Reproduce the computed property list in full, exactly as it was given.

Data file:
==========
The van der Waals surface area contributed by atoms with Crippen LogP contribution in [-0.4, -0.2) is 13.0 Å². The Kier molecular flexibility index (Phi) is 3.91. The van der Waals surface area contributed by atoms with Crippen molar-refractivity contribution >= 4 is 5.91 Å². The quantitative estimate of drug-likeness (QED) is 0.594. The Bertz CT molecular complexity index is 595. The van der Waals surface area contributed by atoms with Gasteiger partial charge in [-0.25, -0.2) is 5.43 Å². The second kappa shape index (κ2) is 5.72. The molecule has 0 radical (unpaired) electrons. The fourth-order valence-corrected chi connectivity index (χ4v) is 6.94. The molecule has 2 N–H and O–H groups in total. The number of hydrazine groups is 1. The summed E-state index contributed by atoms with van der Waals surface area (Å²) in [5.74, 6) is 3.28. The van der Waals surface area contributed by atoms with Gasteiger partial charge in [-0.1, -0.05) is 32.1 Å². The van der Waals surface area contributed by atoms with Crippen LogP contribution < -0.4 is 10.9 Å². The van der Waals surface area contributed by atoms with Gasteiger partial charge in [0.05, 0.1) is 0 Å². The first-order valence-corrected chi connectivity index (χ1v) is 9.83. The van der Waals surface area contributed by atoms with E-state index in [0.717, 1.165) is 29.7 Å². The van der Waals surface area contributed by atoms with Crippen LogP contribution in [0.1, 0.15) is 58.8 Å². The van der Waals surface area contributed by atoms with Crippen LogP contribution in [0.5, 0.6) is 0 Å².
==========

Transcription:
The van der Waals surface area contributed by atoms with Crippen LogP contribution in [-0.4, -0.2) is 13.0 Å². The Kier molecular flexibility index (Phi) is 3.91. The van der Waals surface area contributed by atoms with Crippen molar-refractivity contribution >= 4 is 5.91 Å². The quantitative estimate of drug-likeness (QED) is 0.594. The Bertz CT molecular complexity index is 595. The van der Waals surface area contributed by atoms with Gasteiger partial charge in [-0.25, -0.2) is 5.43 Å². The second kappa shape index (κ2) is 5.72. The molecule has 0 radical (unpaired) electrons. The fourth-order valence-corrected chi connectivity index (χ4v) is 6.94. The molecule has 2 N–H and O–H groups in total. The number of hydrazine groups is 1. The summed E-state index contributed by atoms with van der Waals surface area (Å²) in [5.74, 6) is 3.28. The van der Waals surface area contributed by atoms with Gasteiger partial charge in [-0.1, -0.05) is 32.1 Å². The van der Waals surface area contributed by atoms with Crippen LogP contribution < -0.4 is 10.9 Å². The van der Waals surface area contributed by atoms with Gasteiger partial charge in [0.05, 0.1) is 0 Å². The first-order valence-corrected chi connectivity index (χ1v) is 9.83. The van der Waals surface area contributed by atoms with E-state index in [0.717, 1.165) is 29.7 Å². The van der Waals surface area contributed by atoms with Crippen LogP contribution in [0.1, 0.15) is 58.8 Å². The van der Waals surface area contributed by atoms with Crippen LogP contribution in [0.5, 0.6) is 0 Å².